Florian Lukas: no more 'best mate characters' for the 'Good Bye Lenin!' star
Translation by:Lindsey Evans
He picked up a Deutscher Filmpreis for his role as the fake newsreader with a stick-on moustache who brought the GDR back to life after the wall had fallen in the 2003 cult hit. Seven years on, the 36-year-old is back, this time playing the sensitive lover of a German-born Turk. We grab the actor at the 2010 Berlin film festival
Florian, last year you said you’d like to do more sex scenes and screen kisses. In When We Leave ('Die Fremde', 2010) you’ve got romantic scenes with Sibel Kekili (ofHead-Onfame,Fatih Akin's directorial debut). Did you enjoy it?
Well, first of all, did I really moan about not getting enough snogs?
You said you’d already done enough fight scenes. But no love scenes…
Well, it’s just that I’ve played so many best mate characters. But I have done a few love stories now. In When We Leave, I meet Umay (Sibel Kekili) and a really sweet romance develops – which is a good thing for the film, because it’s quite heavy and intense in places.
When We Leave is about a Turkish-German woman who flees her violent family life in Istanbul and tries to start afresh in Berlin. But she can’t, and doesn’t want to, deny her Turkish roots and she finds herself at a dead end. You lived in Kreuzberg for a long time yourself. What’s your impression of the way Germans and Turks live alongside each other?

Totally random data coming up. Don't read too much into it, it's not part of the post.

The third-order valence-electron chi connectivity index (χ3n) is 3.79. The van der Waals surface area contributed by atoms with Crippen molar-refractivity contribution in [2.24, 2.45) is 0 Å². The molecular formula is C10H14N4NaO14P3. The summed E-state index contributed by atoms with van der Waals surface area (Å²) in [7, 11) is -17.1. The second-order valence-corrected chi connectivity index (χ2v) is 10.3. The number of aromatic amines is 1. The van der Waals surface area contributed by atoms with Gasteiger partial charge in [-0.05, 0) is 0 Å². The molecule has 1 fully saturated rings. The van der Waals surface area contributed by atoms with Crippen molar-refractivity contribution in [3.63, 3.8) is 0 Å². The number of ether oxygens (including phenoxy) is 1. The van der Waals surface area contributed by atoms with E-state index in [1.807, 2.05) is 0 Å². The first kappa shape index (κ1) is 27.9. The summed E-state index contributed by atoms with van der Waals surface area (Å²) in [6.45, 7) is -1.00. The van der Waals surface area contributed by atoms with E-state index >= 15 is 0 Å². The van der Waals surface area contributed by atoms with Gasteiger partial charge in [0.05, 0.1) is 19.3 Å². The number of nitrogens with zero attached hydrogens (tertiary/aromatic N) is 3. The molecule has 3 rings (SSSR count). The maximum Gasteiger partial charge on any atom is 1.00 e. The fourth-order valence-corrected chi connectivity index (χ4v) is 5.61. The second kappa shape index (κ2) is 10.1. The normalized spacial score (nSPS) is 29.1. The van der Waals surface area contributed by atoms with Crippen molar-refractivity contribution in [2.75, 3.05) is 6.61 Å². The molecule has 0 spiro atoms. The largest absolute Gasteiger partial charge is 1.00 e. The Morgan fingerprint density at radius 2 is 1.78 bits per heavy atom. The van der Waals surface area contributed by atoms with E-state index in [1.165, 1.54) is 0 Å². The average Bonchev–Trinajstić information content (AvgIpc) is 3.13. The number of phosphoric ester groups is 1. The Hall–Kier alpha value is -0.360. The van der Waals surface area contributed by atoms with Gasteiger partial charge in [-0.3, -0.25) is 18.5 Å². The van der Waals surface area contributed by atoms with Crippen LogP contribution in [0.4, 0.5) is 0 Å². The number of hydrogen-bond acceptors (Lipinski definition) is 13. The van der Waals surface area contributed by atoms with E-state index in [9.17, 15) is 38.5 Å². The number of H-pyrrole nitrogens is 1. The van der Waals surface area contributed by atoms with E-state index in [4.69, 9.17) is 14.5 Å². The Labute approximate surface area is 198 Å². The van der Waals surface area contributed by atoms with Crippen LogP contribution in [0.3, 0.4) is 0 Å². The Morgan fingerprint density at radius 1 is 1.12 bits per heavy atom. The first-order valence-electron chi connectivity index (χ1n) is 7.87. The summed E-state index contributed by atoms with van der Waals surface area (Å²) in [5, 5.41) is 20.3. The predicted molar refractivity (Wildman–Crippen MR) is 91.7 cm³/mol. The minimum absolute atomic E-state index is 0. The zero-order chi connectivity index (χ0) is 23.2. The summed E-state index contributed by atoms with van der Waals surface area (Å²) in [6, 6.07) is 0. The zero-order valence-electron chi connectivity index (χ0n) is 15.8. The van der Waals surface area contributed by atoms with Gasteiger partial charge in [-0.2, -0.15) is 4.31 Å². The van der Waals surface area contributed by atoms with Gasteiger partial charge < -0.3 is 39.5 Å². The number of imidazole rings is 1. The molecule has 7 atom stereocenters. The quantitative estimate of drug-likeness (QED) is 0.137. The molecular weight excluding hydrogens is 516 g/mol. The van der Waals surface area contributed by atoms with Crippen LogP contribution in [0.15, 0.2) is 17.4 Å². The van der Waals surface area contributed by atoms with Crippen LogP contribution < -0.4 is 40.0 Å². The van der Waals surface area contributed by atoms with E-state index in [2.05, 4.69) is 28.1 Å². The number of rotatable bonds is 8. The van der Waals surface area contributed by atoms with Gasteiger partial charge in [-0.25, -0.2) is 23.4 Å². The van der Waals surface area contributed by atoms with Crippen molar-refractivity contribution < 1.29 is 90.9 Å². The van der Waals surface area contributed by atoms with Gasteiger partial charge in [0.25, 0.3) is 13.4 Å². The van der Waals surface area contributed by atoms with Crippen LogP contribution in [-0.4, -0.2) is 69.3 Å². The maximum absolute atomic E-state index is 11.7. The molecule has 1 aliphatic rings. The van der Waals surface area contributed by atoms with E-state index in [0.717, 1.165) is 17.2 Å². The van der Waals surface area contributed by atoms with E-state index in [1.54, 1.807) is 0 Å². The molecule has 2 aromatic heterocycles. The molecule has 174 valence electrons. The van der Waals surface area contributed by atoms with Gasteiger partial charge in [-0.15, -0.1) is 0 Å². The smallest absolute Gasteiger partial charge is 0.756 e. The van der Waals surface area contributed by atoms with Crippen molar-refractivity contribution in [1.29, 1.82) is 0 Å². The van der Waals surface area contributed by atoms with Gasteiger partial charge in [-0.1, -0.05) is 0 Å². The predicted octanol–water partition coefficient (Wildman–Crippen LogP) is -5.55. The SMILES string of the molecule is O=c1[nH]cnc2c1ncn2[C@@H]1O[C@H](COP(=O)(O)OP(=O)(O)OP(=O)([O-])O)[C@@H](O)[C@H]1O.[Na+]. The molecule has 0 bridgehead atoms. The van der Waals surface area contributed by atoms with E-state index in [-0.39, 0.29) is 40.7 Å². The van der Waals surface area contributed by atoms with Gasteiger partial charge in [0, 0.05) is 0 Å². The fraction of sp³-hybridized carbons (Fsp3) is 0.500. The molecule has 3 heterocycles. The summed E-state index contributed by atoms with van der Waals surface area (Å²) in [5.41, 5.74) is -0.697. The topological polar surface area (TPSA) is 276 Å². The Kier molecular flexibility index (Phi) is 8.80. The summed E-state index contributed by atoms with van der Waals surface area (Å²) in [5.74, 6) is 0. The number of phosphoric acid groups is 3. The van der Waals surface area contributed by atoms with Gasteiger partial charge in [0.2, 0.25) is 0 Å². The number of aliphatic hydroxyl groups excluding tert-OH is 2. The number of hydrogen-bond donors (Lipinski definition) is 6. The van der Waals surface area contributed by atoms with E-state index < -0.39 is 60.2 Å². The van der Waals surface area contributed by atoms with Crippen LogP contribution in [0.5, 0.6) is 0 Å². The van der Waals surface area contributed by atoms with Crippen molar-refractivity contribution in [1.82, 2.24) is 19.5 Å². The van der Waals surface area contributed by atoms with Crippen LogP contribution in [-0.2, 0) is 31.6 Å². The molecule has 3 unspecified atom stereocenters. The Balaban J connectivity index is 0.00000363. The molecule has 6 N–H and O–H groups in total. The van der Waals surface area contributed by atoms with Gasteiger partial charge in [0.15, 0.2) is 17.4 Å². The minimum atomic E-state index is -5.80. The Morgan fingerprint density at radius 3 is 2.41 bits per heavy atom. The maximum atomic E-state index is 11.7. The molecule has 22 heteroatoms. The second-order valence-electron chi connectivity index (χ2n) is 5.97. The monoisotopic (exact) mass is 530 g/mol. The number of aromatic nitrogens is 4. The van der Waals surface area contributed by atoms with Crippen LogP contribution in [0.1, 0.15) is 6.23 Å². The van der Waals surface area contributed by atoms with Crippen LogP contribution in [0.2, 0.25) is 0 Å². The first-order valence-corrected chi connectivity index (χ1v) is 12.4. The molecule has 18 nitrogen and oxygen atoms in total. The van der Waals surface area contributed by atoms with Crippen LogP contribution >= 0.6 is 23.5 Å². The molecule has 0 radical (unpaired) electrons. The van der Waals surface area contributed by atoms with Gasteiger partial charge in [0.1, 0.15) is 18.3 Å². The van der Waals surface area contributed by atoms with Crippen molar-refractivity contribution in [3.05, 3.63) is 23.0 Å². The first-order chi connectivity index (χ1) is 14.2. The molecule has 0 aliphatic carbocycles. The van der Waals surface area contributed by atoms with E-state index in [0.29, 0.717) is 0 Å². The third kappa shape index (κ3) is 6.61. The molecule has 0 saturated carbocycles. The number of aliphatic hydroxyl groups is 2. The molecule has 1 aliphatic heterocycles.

Kreuzberg is an area of Berlin that I absolutely love, because it’s so vibrant and diverse. In Kreuzberg, there’s no fashion police telling you who’s cool and who isn’t. But when you look a bit deeper, you do get a sense of the problems that arise with many children not being able to speak German. I don’t want to go so far as to call it ‘exclusion’, but it did surprise me, the extent to which some Turkish families are set apart from the rest of German society. It leads to a lot of problems, which then just get worse and worse. In recent years, I don’t think that situation has really improved.
When We Leave is Austrian director Feo Aladağ’s debut and premieres at the 60th Berlin film festival. Do you find these events exciting, or a bit of an ordeal?
All that showbiz bollocks doesn’t really interest me. It’s a bit like carnival – just a performance! But luckily the Berlin film festival isn’t some big schmoozefest full of posers. Etiquette’s not that important and it’s all fairly relaxed. The fact that it’s quite laidback is good for Germany’s image – a bit like the 2006 world cup, but in the snow and with films.
Check out film reviews and more from the 2010 Berlin film festival here
Images: ©Katarzyna Swierc; ©Berlinale.de